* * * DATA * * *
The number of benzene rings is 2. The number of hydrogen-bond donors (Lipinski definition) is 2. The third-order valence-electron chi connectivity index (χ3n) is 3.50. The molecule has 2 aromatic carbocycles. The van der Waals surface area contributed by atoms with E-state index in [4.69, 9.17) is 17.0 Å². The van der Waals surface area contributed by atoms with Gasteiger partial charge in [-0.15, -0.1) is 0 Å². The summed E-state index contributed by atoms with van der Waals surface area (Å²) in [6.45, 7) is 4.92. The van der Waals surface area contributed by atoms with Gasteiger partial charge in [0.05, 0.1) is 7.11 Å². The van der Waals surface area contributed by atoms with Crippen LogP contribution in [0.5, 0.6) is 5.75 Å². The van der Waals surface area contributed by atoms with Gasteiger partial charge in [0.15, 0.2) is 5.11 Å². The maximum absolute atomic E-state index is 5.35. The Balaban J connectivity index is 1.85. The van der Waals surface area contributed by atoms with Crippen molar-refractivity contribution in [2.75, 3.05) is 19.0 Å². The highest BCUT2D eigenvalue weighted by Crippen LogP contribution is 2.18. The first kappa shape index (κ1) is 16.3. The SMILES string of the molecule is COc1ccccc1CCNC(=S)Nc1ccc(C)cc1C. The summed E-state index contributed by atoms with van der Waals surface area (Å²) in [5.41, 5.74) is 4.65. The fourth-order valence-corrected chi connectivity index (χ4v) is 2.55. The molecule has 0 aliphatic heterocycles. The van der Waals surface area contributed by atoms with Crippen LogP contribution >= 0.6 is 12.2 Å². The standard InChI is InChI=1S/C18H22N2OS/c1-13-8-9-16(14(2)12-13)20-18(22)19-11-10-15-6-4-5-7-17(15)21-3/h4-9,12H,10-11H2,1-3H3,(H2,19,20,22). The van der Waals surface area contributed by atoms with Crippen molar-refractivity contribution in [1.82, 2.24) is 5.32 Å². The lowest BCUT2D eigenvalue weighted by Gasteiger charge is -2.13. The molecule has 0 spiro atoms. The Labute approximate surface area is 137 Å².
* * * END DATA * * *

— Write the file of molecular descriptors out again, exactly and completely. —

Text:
The number of benzene rings is 2. The number of hydrogen-bond donors (Lipinski definition) is 2. The third-order valence-electron chi connectivity index (χ3n) is 3.50. The molecule has 2 aromatic carbocycles. The van der Waals surface area contributed by atoms with E-state index in [4.69, 9.17) is 17.0 Å². The van der Waals surface area contributed by atoms with Gasteiger partial charge in [-0.15, -0.1) is 0 Å². The summed E-state index contributed by atoms with van der Waals surface area (Å²) in [6.45, 7) is 4.92. The van der Waals surface area contributed by atoms with Gasteiger partial charge in [0.05, 0.1) is 7.11 Å². The van der Waals surface area contributed by atoms with Crippen LogP contribution in [0.5, 0.6) is 5.75 Å². The van der Waals surface area contributed by atoms with Gasteiger partial charge in [0.15, 0.2) is 5.11 Å². The maximum absolute atomic E-state index is 5.35. The Balaban J connectivity index is 1.85. The van der Waals surface area contributed by atoms with Crippen molar-refractivity contribution in [2.75, 3.05) is 19.0 Å². The highest BCUT2D eigenvalue weighted by Crippen LogP contribution is 2.18. The first kappa shape index (κ1) is 16.3. The SMILES string of the molecule is COc1ccccc1CCNC(=S)Nc1ccc(C)cc1C. The summed E-state index contributed by atoms with van der Waals surface area (Å²) in [5.41, 5.74) is 4.65. The fourth-order valence-corrected chi connectivity index (χ4v) is 2.55. The molecule has 0 aliphatic heterocycles. The van der Waals surface area contributed by atoms with Crippen LogP contribution >= 0.6 is 12.2 Å². The standard InChI is InChI=1S/C18H22N2OS/c1-13-8-9-16(14(2)12-13)20-18(22)19-11-10-15-6-4-5-7-17(15)21-3/h4-9,12H,10-11H2,1-3H3,(H2,19,20,22). The van der Waals surface area contributed by atoms with Crippen molar-refractivity contribution in [1.82, 2.24) is 5.32 Å². The lowest BCUT2D eigenvalue weighted by Gasteiger charge is -2.13. The molecule has 0 spiro atoms. The Labute approximate surface area is 137 Å².